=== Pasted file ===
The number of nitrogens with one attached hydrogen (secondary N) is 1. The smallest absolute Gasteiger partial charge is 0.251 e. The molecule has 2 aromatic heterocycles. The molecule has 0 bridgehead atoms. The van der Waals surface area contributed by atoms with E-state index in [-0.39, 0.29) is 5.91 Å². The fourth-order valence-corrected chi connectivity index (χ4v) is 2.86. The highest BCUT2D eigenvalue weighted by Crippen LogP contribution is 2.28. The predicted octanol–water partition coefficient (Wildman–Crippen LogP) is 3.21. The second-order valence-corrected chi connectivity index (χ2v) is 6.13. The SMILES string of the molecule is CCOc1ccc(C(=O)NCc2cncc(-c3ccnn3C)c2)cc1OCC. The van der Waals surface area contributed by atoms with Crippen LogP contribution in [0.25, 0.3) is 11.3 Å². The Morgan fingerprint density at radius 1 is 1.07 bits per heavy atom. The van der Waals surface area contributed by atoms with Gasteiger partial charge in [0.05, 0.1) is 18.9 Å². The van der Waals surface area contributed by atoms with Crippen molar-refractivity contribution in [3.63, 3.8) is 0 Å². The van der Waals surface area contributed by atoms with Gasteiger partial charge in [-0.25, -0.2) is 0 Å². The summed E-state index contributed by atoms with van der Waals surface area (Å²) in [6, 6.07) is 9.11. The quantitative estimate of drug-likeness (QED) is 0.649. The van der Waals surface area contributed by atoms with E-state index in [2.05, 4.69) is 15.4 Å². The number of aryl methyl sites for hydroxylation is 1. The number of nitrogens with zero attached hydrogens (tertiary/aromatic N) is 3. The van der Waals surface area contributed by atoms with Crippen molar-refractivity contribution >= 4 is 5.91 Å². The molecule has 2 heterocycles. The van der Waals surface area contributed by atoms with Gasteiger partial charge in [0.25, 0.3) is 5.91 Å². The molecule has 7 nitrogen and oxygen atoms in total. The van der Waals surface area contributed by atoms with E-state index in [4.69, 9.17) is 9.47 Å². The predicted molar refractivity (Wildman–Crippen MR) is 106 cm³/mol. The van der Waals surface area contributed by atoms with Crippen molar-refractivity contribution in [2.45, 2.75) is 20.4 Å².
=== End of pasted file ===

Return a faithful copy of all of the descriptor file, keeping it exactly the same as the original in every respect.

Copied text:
The number of nitrogens with one attached hydrogen (secondary N) is 1. The smallest absolute Gasteiger partial charge is 0.251 e. The molecule has 2 aromatic heterocycles. The molecule has 0 bridgehead atoms. The van der Waals surface area contributed by atoms with E-state index in [-0.39, 0.29) is 5.91 Å². The fourth-order valence-corrected chi connectivity index (χ4v) is 2.86. The highest BCUT2D eigenvalue weighted by Crippen LogP contribution is 2.28. The predicted octanol–water partition coefficient (Wildman–Crippen LogP) is 3.21. The second-order valence-corrected chi connectivity index (χ2v) is 6.13. The SMILES string of the molecule is CCOc1ccc(C(=O)NCc2cncc(-c3ccnn3C)c2)cc1OCC. The van der Waals surface area contributed by atoms with Crippen LogP contribution in [0.25, 0.3) is 11.3 Å². The Morgan fingerprint density at radius 1 is 1.07 bits per heavy atom. The van der Waals surface area contributed by atoms with Gasteiger partial charge in [0.05, 0.1) is 18.9 Å². The van der Waals surface area contributed by atoms with Crippen molar-refractivity contribution in [3.63, 3.8) is 0 Å². The van der Waals surface area contributed by atoms with Gasteiger partial charge in [-0.25, -0.2) is 0 Å². The summed E-state index contributed by atoms with van der Waals surface area (Å²) in [6, 6.07) is 9.11. The quantitative estimate of drug-likeness (QED) is 0.649. The van der Waals surface area contributed by atoms with E-state index in [2.05, 4.69) is 15.4 Å². The number of aryl methyl sites for hydroxylation is 1. The number of nitrogens with zero attached hydrogens (tertiary/aromatic N) is 3. The van der Waals surface area contributed by atoms with Crippen molar-refractivity contribution >= 4 is 5.91 Å². The molecule has 2 heterocycles. The van der Waals surface area contributed by atoms with Gasteiger partial charge in [0.25, 0.3) is 5.91 Å². The molecule has 7 nitrogen and oxygen atoms in total. The van der Waals surface area contributed by atoms with E-state index in [4.69, 9.17) is 9.47 Å². The predicted molar refractivity (Wildman–Crippen MR) is 106 cm³/mol. The van der Waals surface area contributed by atoms with Crippen molar-refractivity contribution in [2.45, 2.75) is 20.4 Å².